Lack of Film Standout at Cannes Shows That Creativity Is Evolving

The Shift to Digital Makes Integration a More Meaningful Premise

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Some people don't like Cannes. Sometimes I'm one of them. Certainly there are distasteful things about the experience, about awards shows in general. There are the illegitimate ads spawned by the win-at-all-costs mentality that attends the awards-industrial complex. There are those creative directors who are far too driven by awards alone (you know who you are).

But the fact is, for now, Cannes still matters; awards still matter.

Simply, awards are a marketing tool, for individuals and for companies. Especially now that clients are taking more of an interest in what goes on at Cannes, winning a Lion is business.

Any awards show is, by definition, a wank. So let's move on and look at the work that's on show and what it means. And I would argue that the work that's in contention this year at Cannes is far from a disaster. It reflects an industry that is doing the work of evolving.

There is no nucleus of shoo-in work around which the critical mass of debate has revolved this awards season. There's no one answer to the question "What's going to win?" But there are a lot of exciting ideas. There's "Best Job in the World," a campaign for Tourism Queensland out of CumminsNitro, Brisbane, Australia; Fiat's Eco:Drive, an in-car application from AKQA, London, that monitors driving data in the name of fuel efficiency; and a kinetic sculpture at the BMW Museum from Art+Com. All won top nods at the One Show.

There's Burger King and Crispin Porter & Bogusky's excellent Facebook twister, "Whopper Sacrifice"; there's Droga5's "The Great Schlep"; Goodby's "Hotel 626" for Doritos; the social/outdoor campaign for James Ready beer from Leo Burnett, Toronto; and of course, nothing less than the all-encompassing campaign to elect Barack Obama president (and we'll not talk about predicting into which categories things will be slotted. The increasingly arbitrary nature of show categories is fodder for another discussion).

While there are highlights (Nike's "Fate," the controversial "Whopper Virgins," Philips' surprising hit "Carousel"), in general there are fewer blockbuster film-based moments. The industry's energies have shifted, obviously, from the broadcast to the digital side. A reminder: This is a good thing. Digital isn't just an appendage. In a recent Creativity white paper on integrated production, those responsible for executing the huge ideas coming out of leading agencies emphasized this idea over and over and over. In the words of Crispin's head of integrated production, David Rolfe, "The goal and reality is ... that integrated is all about moving the interactive mind-set to the center" (and witness how Crispin, one of the leading ad agencies, expands globally -- by acquiring a digital shop).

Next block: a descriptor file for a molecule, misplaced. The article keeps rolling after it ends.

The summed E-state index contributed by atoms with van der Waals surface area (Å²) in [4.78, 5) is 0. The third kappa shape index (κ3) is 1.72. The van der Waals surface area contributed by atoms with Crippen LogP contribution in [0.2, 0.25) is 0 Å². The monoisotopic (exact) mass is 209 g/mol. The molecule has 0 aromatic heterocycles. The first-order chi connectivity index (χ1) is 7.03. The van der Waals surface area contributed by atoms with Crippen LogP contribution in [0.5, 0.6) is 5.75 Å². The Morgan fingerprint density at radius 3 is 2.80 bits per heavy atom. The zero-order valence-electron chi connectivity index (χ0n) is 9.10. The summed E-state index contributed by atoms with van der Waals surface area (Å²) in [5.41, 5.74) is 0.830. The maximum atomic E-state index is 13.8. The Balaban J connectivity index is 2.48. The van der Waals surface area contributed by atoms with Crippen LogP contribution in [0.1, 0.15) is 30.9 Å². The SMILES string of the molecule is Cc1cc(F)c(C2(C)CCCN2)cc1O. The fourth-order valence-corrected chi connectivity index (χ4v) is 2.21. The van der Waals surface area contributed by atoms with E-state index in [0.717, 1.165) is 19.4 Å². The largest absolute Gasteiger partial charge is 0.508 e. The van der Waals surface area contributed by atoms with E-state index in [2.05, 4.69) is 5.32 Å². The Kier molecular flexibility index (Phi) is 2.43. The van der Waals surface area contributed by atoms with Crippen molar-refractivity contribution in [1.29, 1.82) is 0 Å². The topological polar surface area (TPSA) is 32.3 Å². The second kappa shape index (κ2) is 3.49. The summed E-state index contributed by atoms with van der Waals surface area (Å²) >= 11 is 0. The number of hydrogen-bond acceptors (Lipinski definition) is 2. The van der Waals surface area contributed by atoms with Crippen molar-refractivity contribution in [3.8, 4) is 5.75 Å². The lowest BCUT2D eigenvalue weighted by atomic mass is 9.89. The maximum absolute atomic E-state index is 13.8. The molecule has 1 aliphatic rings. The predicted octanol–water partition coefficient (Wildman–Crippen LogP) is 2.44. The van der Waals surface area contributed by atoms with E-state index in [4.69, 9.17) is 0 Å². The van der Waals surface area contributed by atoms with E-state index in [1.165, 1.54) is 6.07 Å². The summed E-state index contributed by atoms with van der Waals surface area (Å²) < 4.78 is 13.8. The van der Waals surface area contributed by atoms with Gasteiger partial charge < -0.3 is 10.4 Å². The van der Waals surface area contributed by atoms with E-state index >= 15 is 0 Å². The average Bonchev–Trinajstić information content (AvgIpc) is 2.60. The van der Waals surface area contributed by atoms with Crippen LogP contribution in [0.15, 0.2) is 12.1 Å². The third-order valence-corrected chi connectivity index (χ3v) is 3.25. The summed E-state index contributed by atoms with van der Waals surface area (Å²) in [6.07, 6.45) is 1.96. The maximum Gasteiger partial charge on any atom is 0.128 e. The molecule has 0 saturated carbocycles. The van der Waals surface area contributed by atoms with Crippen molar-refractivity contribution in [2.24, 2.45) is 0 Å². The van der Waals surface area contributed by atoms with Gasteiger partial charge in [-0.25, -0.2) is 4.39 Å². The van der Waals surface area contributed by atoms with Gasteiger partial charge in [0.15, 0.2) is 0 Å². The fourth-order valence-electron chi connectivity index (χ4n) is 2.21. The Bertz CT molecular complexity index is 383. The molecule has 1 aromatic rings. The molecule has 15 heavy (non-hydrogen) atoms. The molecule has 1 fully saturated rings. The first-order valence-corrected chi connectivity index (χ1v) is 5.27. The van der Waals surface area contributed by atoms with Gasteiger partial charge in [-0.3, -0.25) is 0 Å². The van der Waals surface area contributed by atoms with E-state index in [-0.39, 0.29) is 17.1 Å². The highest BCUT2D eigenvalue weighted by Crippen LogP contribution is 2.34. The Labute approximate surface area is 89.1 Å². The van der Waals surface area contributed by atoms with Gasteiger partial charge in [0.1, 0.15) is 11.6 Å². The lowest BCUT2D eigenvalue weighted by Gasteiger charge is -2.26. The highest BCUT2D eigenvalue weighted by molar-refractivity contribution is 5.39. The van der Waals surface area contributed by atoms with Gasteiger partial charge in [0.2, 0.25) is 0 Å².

So now that this shift is happening, if the downsides are a glut of nutty microsites, some of which history shall judge as mildly pointless, and a decrease in blockbuster films, so be it. That's not to say that as the industry advances even further into digital, design and beyond, film content will fade out. In fact, I'd argue that narrative-type film will see a resurgence as integration becomes a more meaningful premise (witness how one of the leading digital production companies, B-Reel, recently expanded -- by acquiring a film-production shop).

And rather than complain about things like Cannes, I would reserve my suspicion, rancor, words of advice or whatever for two constituencies: marketers and holding-company types, the two groups of folks who have perhaps the biggest say in how the industry continues to evolve through this tough time. May they view Cannes in the right spirit -- as an inspiration to change and to innovate.

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Teressa Iezzi is the editor of Creativity magazine and

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